pulled or drawn tight
Mr. Robert’s mouth tightened like a rope pulled
filled with or evoking sadness
No ghosts yet, just ash trees and maples lined up in a
a field covered with grass and suitable for grazing
I could hear cows mooing in a far
pasture and bees buzzing in a nearby clover patch.
draw back, as with fear or pain
“Apologies, sir,” I said,
wincing with pain.
coarse cloth with a bright print
We couldn’t take Momma’s shells, nor Ruth’s baby doll made of flannel bits and
calico, nor the wooden bowl Poppa made for me.
Calico was a material imported by the East India Company (a large British business with interests in India, which was under British domination). The fact that there was calico in the American Colonies shows how powerful and influential the British Empire was; despite this, the colonies were about to start a war.
someone who owns a business
proprietor called her over to join us.
Compare to "propriety" in the list for Chapters 12-22: both come from the Latin "proprietas" which means "ownership" but "proprietor" refers to the physical ownership of property while "propriety" refers to the self-possession that comes with knowing and following the rules of polite society.
bind by a contract for work, as an apprentice or servant
Indentured servants complain all the time and steal us blind at the first opportunity."
"Indentured servants" were people that sold their services to someone who had the money to ship them to the Americas. In return, they had to work without payment for a certain number of years (stated in the contract) until they had more than repaid the cost of their passage and were then freed to work for themselves.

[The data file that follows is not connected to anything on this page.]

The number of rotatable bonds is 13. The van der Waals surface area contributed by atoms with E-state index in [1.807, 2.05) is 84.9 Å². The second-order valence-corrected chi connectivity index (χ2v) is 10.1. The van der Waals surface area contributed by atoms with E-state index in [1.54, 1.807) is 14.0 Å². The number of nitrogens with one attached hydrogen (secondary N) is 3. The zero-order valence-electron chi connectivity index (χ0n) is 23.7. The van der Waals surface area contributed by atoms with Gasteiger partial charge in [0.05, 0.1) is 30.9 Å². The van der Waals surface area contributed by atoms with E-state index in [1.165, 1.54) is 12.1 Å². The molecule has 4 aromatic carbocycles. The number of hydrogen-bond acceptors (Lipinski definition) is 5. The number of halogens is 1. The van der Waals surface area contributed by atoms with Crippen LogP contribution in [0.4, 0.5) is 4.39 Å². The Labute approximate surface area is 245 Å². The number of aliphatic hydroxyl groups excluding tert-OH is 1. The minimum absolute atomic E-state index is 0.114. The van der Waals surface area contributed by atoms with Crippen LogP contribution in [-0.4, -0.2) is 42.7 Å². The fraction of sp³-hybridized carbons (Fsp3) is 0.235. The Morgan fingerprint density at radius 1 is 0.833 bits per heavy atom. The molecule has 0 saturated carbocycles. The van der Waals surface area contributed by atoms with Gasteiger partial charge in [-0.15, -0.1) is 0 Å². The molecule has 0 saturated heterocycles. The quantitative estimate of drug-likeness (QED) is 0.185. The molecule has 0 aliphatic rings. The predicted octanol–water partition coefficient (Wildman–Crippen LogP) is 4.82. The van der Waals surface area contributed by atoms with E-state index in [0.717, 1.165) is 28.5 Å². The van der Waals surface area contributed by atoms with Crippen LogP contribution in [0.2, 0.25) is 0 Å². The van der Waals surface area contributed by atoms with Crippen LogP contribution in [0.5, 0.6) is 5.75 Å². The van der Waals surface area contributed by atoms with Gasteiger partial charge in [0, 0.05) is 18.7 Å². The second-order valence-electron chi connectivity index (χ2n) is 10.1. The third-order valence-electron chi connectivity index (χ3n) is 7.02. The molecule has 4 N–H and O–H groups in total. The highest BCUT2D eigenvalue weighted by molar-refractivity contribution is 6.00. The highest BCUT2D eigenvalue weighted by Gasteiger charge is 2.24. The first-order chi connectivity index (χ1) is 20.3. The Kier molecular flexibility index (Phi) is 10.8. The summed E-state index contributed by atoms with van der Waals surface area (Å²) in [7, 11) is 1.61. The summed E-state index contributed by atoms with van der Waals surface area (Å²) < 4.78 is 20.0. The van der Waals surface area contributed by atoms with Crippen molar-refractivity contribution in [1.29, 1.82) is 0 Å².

snuff colored; of a greyish to yellowish brown
He wore a red silk waistcoat under a
snuff-colored coat with silver buttons, a starched linen shirt, and black breeches.
The word "snuff" could be a pun here, because "up to snuff" means "up to standard" and the descriptions of the clothes sound like they belong to someone who's trying hard to impress.
a nation's ruler usually by hereditary right
“I pledge myself to our rightful
sovereign, the King, sir,” Mr. Robert said.
the distance around a person's body
The husband was a head taller and twice the
girth of most men.
get by special effort
“Why not wait, Anne, and
procure another indentured girl in New York?”
put up with something or somebody unpleasant
“I do not
brook foolishness,” she said.
the trait of being rude and impertinent
Insolence will not be tolerated, not one bit.
Compare with "impudence" in this list--focus on the second half of the identical definitions and the mood created by the attitudes towards the people seen to be insolent or impudent.
a manifestation of God's foresightful care for his creatures
Providence that put them in our path.”
the trait of being rude and impertinent
impudence is disturbing,” Lockton said.
Compare with "insolence" in this list--although the two modern definitions are identical, the obsolete definition of "impudent" as "immodest" (in addition to its Latin root of "pudere" which means "to be ashamed") suggests that "impudence" can be seen as a rudeness that is not as disturbingly direct as "insolence" and thus can be more patiently tolerated.
conducting business within or between groups
“I thank you, sir, for the meal and the
spoiled by mixture